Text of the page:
Times 23,547 – lecher, trollop, Madonna (of old) to compensate

Very good surface readings in the admirably brief clues in this puzzle. I thought it was an excellent puzzle overall.

Solving time: 19 mins (fast for the Times for me).

* = anagram
1 C(IT)ADE Lenin A kremlin is a general name for a citadel in Russia, not just the one in Moscow. Jack Cade’s rebellion (1450).
5 UP TIGHT My favourite clue in the puzzle. Top drawer.
10 SKI(t) Nice use of different meanings of “take off”
11 A MID (dim reversed) ST Definition is “in”. Last I solved.
12 M(AVER)ICK Another excellent misleading context, with the whole clue convincingly suggesting politics.
17 FORCED LANDING Two meanings of “grounding” used very well.
21 STUNT MAN A double for a film actor.
23 P(ELL)ET An ell is 45 inches, “not quite” 4 feet.
27 E LE(G)ANT “Staying” is used as a containing indicator, I think.

2 TUR(F)ING Alan Turing (1912-1954) Computer pioneer. f = following
3 DAM A SCENE “of” Damascus.
4 (c)LINK
5 UP TO A POINT This refers to (1) intellectuals known derogatively as pointy-heads and (2) Lord Copper the newspaper proprietor in Evelyn Waugh’s Scoop whose obsequious editor, when he meant “No” always said “Up to a point”.
16 OFF STAGE Both sides of the cricket field used here i.e. on(leg) and off. House refers to theatre.
18 ROU(LAD)E A florid “passage” of music.
19 GAL LOON Nice to discover a new word from friendly wordplay as I did here.
22 TULS A (Slut reversed)
24 EDOM (do me)* From the Old Testament. Guessed it right from the two alternatives, verifying after.

13 comments on “Times 23,547 – lecher, trollop, Madonna (of old) to compensate”

  1. 9:25 here – took a while to work out 21, 6, 22, 19 at the end. GALLOON and the musical meaning of roulade were new to me – I think you have to be a solo singer to worry about roulades.
    1. I think a choral singer could well worry about a roulade but would be more likely to call it a melisma nowadays.
  2. For no reason I can now understand, it took me two full minutes at the end to get the answer to 6D (TORT+E), giving me a time of 10:55 overall.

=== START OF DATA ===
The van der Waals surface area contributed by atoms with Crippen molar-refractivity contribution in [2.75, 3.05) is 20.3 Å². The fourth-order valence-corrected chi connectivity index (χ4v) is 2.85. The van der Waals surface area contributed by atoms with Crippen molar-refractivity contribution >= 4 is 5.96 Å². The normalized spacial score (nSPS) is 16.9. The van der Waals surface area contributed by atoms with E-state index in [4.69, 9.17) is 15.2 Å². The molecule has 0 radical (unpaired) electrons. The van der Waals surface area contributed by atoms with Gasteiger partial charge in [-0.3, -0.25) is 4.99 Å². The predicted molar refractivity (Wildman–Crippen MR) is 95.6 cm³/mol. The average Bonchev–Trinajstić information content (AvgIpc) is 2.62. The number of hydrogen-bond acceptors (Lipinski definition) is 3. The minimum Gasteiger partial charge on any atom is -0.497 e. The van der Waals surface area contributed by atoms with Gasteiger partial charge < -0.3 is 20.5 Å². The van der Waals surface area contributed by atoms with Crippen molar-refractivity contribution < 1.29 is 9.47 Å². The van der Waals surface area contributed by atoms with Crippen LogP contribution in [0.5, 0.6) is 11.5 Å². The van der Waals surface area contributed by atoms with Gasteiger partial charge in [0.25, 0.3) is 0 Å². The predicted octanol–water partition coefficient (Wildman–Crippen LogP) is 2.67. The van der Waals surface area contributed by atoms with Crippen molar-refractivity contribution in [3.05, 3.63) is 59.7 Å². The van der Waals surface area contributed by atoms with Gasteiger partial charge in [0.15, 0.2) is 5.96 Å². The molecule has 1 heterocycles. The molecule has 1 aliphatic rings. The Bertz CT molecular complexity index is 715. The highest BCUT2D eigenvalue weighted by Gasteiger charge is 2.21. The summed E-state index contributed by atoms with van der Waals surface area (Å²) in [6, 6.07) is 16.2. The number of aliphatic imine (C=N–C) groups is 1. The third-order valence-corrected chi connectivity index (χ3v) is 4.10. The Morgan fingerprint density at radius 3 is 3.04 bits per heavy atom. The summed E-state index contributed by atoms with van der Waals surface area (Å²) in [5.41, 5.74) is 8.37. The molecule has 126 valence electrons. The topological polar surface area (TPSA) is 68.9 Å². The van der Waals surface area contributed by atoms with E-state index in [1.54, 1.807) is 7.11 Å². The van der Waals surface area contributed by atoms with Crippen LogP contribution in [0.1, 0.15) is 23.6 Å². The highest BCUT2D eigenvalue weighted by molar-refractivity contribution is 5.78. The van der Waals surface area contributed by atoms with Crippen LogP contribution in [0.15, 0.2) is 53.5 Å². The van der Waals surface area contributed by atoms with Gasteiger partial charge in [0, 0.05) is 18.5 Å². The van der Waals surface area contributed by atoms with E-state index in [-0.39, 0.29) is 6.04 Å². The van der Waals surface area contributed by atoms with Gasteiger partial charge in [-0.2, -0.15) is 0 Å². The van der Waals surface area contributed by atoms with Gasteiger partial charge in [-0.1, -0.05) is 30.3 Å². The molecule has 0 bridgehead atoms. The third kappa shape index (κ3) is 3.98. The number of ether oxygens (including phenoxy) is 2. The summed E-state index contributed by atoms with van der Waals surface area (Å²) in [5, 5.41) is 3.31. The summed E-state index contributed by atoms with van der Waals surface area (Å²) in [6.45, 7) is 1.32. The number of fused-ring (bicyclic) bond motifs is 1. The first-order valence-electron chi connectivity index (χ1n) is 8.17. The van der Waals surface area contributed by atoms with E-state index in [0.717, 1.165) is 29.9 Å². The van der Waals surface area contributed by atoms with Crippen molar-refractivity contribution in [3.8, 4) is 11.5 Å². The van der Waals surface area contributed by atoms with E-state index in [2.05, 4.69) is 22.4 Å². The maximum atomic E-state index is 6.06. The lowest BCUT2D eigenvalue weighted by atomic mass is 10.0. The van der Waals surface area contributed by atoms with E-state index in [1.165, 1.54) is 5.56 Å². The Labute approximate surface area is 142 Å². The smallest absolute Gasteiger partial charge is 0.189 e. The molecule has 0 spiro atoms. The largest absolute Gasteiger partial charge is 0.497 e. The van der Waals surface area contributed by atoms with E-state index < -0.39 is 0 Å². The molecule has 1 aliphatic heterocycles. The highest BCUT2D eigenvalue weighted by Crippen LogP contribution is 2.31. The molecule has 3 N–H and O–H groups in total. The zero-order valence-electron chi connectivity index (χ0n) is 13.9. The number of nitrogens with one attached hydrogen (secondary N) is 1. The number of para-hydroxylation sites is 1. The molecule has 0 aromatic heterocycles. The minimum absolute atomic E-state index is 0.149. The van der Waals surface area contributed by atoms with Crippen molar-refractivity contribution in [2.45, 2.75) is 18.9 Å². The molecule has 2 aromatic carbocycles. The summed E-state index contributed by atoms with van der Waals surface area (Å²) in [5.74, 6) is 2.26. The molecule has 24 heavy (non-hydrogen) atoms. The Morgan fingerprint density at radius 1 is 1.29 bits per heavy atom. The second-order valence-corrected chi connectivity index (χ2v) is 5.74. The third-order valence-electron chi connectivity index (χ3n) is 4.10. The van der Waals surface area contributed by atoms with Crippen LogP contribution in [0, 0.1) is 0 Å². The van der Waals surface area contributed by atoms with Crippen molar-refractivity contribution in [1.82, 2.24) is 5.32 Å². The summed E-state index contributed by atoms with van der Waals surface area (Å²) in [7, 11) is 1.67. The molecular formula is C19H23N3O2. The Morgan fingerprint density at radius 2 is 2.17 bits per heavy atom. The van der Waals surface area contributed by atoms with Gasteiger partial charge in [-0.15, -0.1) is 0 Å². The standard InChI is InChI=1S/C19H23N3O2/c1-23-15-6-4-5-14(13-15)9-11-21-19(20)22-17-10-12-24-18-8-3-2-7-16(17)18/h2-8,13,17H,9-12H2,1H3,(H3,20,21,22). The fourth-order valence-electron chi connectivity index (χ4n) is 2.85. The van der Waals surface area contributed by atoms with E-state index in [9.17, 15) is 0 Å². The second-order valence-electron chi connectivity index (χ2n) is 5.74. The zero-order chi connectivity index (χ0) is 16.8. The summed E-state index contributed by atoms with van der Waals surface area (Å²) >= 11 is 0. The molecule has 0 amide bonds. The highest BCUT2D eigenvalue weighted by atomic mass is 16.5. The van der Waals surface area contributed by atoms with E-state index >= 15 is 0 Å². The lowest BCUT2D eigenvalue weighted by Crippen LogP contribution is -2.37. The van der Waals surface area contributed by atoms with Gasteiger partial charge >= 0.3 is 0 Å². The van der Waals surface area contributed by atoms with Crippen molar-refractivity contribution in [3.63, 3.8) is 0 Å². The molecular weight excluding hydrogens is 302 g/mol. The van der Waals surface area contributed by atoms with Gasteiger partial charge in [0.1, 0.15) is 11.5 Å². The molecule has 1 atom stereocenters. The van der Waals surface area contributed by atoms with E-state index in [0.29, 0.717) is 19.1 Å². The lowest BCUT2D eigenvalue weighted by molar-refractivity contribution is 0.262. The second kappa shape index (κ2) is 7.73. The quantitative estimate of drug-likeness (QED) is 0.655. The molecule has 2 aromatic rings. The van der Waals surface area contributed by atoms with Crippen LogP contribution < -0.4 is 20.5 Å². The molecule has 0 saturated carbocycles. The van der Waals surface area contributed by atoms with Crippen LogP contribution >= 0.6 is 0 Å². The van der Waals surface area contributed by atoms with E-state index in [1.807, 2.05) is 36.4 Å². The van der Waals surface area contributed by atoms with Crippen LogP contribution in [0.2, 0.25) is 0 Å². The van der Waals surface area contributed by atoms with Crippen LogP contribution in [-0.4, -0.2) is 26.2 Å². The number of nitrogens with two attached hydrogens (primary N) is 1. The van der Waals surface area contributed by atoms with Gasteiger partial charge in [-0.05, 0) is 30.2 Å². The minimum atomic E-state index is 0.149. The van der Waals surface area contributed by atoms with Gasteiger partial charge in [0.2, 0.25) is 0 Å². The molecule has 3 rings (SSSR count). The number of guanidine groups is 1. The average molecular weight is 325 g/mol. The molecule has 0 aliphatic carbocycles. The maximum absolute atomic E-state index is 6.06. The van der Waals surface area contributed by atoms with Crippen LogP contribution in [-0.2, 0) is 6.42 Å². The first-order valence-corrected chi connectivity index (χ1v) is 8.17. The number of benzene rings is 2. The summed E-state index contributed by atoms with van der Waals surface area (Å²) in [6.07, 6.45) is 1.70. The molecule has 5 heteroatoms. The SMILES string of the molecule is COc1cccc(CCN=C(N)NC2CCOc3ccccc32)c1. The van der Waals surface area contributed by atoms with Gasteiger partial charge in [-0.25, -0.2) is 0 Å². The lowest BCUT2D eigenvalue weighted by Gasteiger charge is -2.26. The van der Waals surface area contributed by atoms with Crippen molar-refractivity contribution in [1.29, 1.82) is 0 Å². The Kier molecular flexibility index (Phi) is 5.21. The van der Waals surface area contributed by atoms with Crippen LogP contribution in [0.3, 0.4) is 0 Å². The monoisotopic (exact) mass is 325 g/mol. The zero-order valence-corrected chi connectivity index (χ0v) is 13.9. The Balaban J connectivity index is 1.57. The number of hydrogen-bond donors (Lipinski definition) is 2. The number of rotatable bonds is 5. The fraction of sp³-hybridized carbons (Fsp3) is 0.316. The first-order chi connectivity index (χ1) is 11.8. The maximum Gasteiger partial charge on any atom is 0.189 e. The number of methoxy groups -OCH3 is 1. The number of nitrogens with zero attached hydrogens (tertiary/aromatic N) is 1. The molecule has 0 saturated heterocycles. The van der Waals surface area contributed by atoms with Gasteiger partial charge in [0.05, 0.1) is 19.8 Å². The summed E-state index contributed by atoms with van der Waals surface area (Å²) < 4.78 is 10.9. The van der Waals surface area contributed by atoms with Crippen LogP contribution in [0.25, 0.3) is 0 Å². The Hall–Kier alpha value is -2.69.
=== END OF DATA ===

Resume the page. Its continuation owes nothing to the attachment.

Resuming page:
1. I must have spent at least two minutes at the end on 21A (Stop chap growing double = STUNTMAN), and finished in roughly the same time (10:58). I feel the clue to STUNTMAN might be a bit trickier, but then again no-one else has mentioned having any difficulty with it.
  3. With all the somewhat risque references recently are we sure they haven’t taken on Cyclops from Private Eye?
  4. I confess I got 19 wrong, convinced as I was that it was anagram of GIRL ONE (which, interestingly, gives GONERIL and LEG-IRON), so, without any conviction, but having nothing to refer to, I entered GELROIN. Thanks, Niall, for the explanation of 5D, which I didn’t understand at all.
  5. I would say we only have one side of the cricket field used here. ‘Side of cricket field’=OFF and leg=STAGE, nothing to do with the on side.
    I’ve read Scoop, so 5D went in very easily – never come across pointy-heads, though – so thanks for that.
    1. leg = stage absolutely but it’s also another side of the cricket field! And that’s why it was used here, I guess, in misleading context.
  6. It wasn’t Lord Copper himself who said “Up to a point”. Kingsley Amis (The King’s English): ‘I have said “Up to a point” in conversation before now and set a dunce or two mechanically intoning “Lord Copper” as if to complete a mantra … In fact, “Up to a point, Lord Copper” was said by an underling to the great newspaper proprietor in order to register the strongest disagreement thought to be safe.’